VA makes progress, but work isn't done
Veterans Day is a time to remember and honor the contributions and sacrifices of our nation's veterans. Our thanks to the 120,000 veterans in Hawaii.
In August, I chaired a Senate Veterans' Affairs Committee field hearing on the state of veterans' health care in Hawaii. At the hearing, Oahu veteran Victor Craft testified: "The veteran is not a piece of paper to be shuffled through a never-ending corridor of administration. They are people."
Victor is right. We need to do a better job of keeping our commitment to veterans.
Earlier this year, it was revealed through a Department of Veterans Affairs (VA) audit the wait time for new patient primary care appointments on Oahu was on average 145 days -- longer than anywhere else in the nation. The VA now says wait times have been reduced to 35 days. Progress has been made, but for me, the true test is what veterans tell me about their experiences with the VA.
Our servicemen and women deserve better.
My colleagues on the committee and I wrote the bipartisan Veterans Access, Choice, and Accountability Act. This landmark law begins making necessary reforms to the VA to restore trust and put veterans first.
Today, this legislation is being implemented by the VA, and important health care provisions of that law are beginning to become reality, such as:
» The first Veterans Choice Cards were just mailed on Nov. 5, to eligible veterans to access private care. These cards were created to ensure access for veterans who live 40 miles or more from a VA health facility or need to travel by air and are unable to obtain an appointment within 30 days.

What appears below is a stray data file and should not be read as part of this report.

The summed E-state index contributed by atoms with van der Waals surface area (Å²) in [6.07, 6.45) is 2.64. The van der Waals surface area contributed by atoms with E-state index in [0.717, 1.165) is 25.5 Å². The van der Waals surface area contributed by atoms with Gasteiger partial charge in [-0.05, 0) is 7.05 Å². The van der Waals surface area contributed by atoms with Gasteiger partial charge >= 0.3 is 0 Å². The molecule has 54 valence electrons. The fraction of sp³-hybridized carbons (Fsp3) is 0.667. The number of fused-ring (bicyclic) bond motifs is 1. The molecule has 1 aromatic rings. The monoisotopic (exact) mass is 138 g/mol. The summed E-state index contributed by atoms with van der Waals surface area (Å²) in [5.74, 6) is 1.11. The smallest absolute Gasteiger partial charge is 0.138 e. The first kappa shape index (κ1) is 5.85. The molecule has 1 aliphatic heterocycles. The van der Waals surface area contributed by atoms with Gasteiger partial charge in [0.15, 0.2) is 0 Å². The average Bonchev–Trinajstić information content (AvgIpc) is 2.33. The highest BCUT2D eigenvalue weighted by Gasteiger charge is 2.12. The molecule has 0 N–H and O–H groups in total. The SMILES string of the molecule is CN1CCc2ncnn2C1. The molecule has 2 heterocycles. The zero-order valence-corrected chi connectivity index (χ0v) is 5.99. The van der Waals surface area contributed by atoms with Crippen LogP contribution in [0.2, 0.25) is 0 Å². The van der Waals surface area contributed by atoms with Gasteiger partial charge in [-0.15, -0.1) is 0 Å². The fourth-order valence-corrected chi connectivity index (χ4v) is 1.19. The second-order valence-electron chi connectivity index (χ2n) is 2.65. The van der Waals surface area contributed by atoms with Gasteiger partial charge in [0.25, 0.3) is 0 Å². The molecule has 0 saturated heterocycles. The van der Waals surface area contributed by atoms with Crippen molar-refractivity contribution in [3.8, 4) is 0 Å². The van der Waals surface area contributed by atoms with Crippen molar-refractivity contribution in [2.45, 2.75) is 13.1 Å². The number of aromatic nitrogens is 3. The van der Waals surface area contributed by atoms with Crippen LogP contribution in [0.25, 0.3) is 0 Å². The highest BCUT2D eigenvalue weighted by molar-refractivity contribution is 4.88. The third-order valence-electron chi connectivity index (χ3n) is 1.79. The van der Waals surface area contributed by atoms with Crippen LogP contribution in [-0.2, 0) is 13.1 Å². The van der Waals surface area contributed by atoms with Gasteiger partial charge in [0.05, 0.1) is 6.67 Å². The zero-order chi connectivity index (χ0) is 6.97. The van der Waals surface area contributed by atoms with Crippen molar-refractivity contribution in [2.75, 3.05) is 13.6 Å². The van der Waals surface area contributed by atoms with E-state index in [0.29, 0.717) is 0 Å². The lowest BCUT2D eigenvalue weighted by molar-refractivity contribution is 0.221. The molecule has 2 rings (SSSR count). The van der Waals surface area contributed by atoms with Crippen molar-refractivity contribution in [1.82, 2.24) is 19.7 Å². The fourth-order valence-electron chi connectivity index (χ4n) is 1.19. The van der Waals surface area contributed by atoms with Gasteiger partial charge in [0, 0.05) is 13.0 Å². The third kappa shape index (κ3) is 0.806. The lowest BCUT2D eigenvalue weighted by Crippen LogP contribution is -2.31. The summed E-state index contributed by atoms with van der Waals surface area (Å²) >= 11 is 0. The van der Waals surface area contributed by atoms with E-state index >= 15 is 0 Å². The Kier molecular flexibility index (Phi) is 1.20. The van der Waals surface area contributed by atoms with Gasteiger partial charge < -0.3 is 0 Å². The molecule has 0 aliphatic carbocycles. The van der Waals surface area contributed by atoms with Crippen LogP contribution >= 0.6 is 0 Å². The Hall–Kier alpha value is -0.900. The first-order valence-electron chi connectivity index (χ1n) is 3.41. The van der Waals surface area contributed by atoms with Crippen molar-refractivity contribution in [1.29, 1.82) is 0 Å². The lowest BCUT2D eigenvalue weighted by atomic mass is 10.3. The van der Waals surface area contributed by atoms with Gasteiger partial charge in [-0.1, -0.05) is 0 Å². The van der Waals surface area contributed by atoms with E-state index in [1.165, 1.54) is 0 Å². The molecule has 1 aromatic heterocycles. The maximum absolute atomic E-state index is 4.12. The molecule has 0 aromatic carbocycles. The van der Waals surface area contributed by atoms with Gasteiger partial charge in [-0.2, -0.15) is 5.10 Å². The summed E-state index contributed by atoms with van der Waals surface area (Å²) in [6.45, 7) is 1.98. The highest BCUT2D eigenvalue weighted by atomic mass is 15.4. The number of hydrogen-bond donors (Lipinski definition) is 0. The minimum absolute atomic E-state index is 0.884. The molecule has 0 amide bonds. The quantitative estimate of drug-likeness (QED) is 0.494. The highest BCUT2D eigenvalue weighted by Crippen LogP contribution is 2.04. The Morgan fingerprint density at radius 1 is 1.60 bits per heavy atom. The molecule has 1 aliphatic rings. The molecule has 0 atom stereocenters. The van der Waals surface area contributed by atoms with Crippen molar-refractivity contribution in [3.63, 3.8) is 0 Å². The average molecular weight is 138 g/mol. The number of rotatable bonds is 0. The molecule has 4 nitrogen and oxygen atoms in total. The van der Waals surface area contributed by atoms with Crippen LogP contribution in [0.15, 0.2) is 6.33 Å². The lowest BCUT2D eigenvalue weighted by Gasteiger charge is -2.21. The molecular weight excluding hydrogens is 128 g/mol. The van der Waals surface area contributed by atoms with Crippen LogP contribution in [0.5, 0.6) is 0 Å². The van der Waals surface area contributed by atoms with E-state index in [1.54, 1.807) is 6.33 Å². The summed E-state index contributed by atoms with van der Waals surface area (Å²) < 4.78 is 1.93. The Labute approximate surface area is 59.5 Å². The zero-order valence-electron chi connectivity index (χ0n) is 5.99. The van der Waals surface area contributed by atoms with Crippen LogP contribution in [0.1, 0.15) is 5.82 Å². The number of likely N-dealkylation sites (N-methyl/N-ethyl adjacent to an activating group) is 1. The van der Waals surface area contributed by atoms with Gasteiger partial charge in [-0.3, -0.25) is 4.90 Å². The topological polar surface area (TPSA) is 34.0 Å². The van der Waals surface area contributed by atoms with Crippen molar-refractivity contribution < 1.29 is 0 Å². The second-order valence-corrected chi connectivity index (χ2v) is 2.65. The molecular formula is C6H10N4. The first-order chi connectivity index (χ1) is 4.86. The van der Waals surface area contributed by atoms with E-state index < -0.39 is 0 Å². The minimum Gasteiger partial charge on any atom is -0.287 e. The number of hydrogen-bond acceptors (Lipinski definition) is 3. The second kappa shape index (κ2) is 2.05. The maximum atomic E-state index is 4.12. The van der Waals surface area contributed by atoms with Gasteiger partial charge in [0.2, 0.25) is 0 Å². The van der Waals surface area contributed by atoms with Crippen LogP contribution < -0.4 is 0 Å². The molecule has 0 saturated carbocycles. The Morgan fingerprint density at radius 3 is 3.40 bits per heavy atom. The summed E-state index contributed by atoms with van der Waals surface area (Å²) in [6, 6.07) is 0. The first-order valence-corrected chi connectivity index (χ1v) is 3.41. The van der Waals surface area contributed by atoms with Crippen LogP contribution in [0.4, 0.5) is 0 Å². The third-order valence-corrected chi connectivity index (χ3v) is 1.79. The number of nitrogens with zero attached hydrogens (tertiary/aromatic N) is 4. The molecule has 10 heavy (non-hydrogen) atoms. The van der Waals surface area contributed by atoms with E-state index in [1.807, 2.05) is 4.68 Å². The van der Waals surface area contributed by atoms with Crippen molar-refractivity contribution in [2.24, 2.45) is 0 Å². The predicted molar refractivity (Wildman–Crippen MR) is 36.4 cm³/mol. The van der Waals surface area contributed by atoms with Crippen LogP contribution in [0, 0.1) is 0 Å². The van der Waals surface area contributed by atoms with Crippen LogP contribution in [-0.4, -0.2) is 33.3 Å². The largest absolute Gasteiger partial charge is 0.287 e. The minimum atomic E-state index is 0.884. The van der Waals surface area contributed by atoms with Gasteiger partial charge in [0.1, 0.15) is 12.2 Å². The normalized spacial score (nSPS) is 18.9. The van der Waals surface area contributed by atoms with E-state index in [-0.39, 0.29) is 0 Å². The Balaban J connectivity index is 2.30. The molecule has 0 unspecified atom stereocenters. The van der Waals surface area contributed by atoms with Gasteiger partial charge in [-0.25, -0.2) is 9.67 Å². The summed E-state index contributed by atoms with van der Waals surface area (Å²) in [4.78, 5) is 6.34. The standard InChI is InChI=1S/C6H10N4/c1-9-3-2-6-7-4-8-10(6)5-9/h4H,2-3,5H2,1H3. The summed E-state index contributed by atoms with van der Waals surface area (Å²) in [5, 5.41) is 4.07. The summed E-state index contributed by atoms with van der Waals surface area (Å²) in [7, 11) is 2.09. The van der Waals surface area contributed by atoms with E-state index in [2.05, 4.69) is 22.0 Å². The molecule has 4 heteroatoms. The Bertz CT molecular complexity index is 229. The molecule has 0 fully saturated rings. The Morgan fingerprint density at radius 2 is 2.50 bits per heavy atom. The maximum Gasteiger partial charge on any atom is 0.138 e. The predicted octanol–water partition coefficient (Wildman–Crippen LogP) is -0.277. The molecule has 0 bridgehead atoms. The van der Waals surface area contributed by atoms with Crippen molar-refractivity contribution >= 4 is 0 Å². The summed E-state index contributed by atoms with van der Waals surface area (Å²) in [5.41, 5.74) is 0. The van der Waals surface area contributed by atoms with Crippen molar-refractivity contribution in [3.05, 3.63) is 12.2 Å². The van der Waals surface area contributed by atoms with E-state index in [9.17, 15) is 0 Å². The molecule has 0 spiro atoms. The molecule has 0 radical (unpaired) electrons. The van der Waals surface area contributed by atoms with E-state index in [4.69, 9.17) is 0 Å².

» New penalties for VA employees who falsify data regarding access to care or quality measures.
» Independent assessments to provide VA a way to transparently review vital programs, organizations and business practices to make VA more accountable to veterans.
I was able to include provisions in the bill that will expand access to services and facilities for Hawaii's veterans. The VA is starting the planning process for the VA Advance Leeward Outpatient Healthcare Access Center, which was authorized under the law. The law also includes authority for the VA to enter into contracts or agreements with the Native Hawaiian Health Care Systems for reimbursement of direct care services. I'll push for these provisions to be implemented.
The difficulties within the VA health care system did not begin this year and fixing them will take more than one law.
Since being sworn into the U.S. Senate in 2013, I've met with and listened to veterans across the state. Among the common challenges they mention include the need for better communication and collaboration with the VA, timely access to health care throughout all the islands, and improving the transition to civilian life. These three critical issues have guided my priorities for Hawaii's veterans.
In addition to supporting legislation that benefits our veterans, I have created a monthly veterans' newsletter and worked with the Honolulu Regional VA Benefits Office and VA Pacific Islands Health Care System to increase VA benefits workshops across the state.
In observance of this Veterans Day on Tuesday, we need to restore the trust of our veterans through actions and our sustained commitment to ensure that positive changes at the VA occur. These are the best ways to thank those who have served.